Gender roles

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After Casy dies at the end of chapter 27, it is evident how Ma keeps the family together. When Tom Joad offers to leave as to not cause the family any more trouble Ma suggests that a way to keep him covered so that no one will recognize him while they travel out of harm's way. You can tell the power has shifted from Pa to Ma when Pa says,

"Seems like the man ain't got no say no more. She's jus' a heller. Come time we get settled down, I'm a-gonna smack her" (400).

Ma decides that they are going to hide Tom between two matresses and she also decides what is best for the family. Pa is pretty much just a figure head at this point and does not posses the power in the family that he once had. Ma seems to be assuming more of the 'manlier' roles of the family by looking over them and suggesting what is best.

Do you think Steinbeck meant to portray the women in the novel and the 1930s as more cabable than just doing "women's" work?



I definitely think that the conditions the characters are put in throughout the novel uproot the traditional gender roles they are used to; it becomes almost impossible for the gender dynamics that previously existed in the Joad family to continue on in the midst of the extraordinary circumstances they must survive. It begins way at the beginning of the novel when Casy offers to salt down the meat before they begin their journey to California and Ma insists it's "women's work." Casy replies that there's too much work to be able to split it up like that. Being in a constant state of flux, the men can't pin their authority on being the sole breadwinners anymore. This definitely undermines their position as the leaders of the family, and the women have to become much less dependent and more self-sufficient. Rose of Sharon has to learn how to survive without Connie, who hasn't been able to make it through the difficulty of keeping a family together in such desperate times. Women can do more than what's traditionally designated as "women's work," but more importantly, in the desperate circumstances they face, women have to take on more than they traditionally had to.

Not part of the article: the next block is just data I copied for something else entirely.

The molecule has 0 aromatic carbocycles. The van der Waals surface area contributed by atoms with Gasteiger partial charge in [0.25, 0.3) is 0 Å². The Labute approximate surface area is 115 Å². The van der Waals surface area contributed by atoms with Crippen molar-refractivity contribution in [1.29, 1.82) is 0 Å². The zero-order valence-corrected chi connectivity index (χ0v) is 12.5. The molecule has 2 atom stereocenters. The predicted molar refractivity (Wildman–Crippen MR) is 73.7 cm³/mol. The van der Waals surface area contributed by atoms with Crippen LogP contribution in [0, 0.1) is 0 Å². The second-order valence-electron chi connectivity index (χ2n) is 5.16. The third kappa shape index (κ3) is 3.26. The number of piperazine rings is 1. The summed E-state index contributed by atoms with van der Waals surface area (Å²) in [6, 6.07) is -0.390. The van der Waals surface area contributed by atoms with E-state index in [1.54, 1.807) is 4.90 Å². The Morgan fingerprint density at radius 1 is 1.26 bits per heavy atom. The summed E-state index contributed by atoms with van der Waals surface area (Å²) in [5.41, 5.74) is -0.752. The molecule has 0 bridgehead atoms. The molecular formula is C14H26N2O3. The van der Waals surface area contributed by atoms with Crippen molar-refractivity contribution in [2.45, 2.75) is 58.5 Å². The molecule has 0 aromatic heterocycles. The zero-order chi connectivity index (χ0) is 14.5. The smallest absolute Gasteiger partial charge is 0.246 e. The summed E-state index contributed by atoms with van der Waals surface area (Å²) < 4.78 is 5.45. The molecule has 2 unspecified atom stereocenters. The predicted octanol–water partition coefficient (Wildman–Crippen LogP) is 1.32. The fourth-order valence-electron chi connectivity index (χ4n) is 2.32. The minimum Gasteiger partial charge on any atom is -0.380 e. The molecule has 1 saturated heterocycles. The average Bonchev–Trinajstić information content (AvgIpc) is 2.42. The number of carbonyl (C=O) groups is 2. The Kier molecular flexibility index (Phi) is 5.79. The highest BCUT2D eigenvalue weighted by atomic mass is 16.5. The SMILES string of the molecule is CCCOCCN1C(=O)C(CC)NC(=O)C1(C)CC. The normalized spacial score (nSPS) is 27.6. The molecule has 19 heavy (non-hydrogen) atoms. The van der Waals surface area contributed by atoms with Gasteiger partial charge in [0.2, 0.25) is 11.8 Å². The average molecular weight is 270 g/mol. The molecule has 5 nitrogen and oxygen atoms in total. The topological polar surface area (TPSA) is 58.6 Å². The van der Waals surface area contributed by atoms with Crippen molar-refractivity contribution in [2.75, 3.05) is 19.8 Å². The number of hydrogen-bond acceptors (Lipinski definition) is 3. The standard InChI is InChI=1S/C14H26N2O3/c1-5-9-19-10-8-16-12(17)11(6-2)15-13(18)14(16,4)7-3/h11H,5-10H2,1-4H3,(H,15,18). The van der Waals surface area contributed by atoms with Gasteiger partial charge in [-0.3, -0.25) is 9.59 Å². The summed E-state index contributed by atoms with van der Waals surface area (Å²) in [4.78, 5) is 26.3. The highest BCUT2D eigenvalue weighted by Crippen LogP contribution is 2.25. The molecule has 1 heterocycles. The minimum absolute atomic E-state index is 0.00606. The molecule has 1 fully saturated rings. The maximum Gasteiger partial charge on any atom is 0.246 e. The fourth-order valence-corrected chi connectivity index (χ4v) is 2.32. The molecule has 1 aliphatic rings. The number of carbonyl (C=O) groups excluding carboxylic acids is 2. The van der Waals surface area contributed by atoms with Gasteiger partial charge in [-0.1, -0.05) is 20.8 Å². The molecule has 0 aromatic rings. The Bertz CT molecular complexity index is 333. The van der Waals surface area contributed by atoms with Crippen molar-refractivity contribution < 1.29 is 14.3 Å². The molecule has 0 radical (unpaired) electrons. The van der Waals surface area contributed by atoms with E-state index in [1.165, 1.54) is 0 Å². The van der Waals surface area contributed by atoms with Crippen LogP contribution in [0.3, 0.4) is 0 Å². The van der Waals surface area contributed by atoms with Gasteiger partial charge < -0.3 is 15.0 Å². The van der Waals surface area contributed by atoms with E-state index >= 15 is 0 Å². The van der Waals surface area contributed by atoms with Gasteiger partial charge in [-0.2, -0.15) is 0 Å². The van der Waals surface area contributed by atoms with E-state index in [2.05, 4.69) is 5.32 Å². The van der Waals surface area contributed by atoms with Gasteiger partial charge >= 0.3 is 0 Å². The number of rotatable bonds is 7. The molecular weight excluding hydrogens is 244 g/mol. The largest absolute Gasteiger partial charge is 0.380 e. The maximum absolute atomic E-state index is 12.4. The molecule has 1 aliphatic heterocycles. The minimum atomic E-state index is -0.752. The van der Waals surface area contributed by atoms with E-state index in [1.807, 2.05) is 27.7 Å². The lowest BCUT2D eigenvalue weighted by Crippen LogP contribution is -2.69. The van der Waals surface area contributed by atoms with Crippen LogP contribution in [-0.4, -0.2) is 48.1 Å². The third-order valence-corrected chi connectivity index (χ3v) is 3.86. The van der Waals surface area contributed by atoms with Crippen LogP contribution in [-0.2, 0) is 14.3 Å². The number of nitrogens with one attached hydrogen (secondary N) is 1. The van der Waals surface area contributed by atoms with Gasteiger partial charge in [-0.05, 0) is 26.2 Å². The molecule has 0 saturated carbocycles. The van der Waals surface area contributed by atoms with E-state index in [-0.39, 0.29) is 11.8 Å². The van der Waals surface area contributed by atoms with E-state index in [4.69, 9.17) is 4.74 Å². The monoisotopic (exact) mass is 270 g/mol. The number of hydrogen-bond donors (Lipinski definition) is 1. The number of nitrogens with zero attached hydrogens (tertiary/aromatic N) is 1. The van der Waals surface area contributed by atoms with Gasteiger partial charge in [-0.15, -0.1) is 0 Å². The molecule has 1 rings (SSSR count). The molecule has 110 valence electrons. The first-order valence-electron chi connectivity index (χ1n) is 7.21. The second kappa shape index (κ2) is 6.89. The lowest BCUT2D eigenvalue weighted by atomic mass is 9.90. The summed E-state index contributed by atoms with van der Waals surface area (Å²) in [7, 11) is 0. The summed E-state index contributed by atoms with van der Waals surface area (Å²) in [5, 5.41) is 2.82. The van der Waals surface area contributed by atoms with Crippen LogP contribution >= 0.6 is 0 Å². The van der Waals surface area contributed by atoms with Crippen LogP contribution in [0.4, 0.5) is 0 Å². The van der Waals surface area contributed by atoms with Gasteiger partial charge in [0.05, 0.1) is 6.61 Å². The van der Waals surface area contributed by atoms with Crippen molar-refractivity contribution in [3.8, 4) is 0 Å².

Carlos Peredo said:

I think a big part of it has to do with the lack of any more male roles. Ma takes control of the family because there's nothing for the men to do. They manage the money and they drive the cars, and that's about it. I think that's a large part of why many men are often interested in taking class in radio or mechanics and such. They have been stripped of the only manly thing they new how to do and are desperate for a way to gain their role back.

Sue said:

I would say yes to your question. Steinbeck could have been trying to show us that things were really changing for women. It wasn't just the men fixing things and knowing everything, and doing everything anymore, women were beginning to make a stand.

April Minerd said:

Steinbeck may very well have intended to topple and reset the roles of men and women for just that reason—he provides the reader with an alternative scope to view religion, through Casy's character. The upheaval of traditional mindsets is vital to the books objective; which, I believe is to make readers evaluate the basis of held assumptions and acceptance of certain attitudes.

Joshua WIlks said:

I agree with this completely. I never actually thought about it like this, but since the men were stripped of their role as being the breadwinners they really tried to maintain their "manliness" by overcompensating. Steinbeck does portray strong women in the work.

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Joshua WIlks on Gender roles: I agree with this completely.
April Minerd on Gender roles: Steinbeck may very well have i
Sue on Gender roles: I would say yes to your questi
Carlos Peredo on Gender roles: I think a big part of it has t
Matt Henderson on Gender roles: I definitely think that the co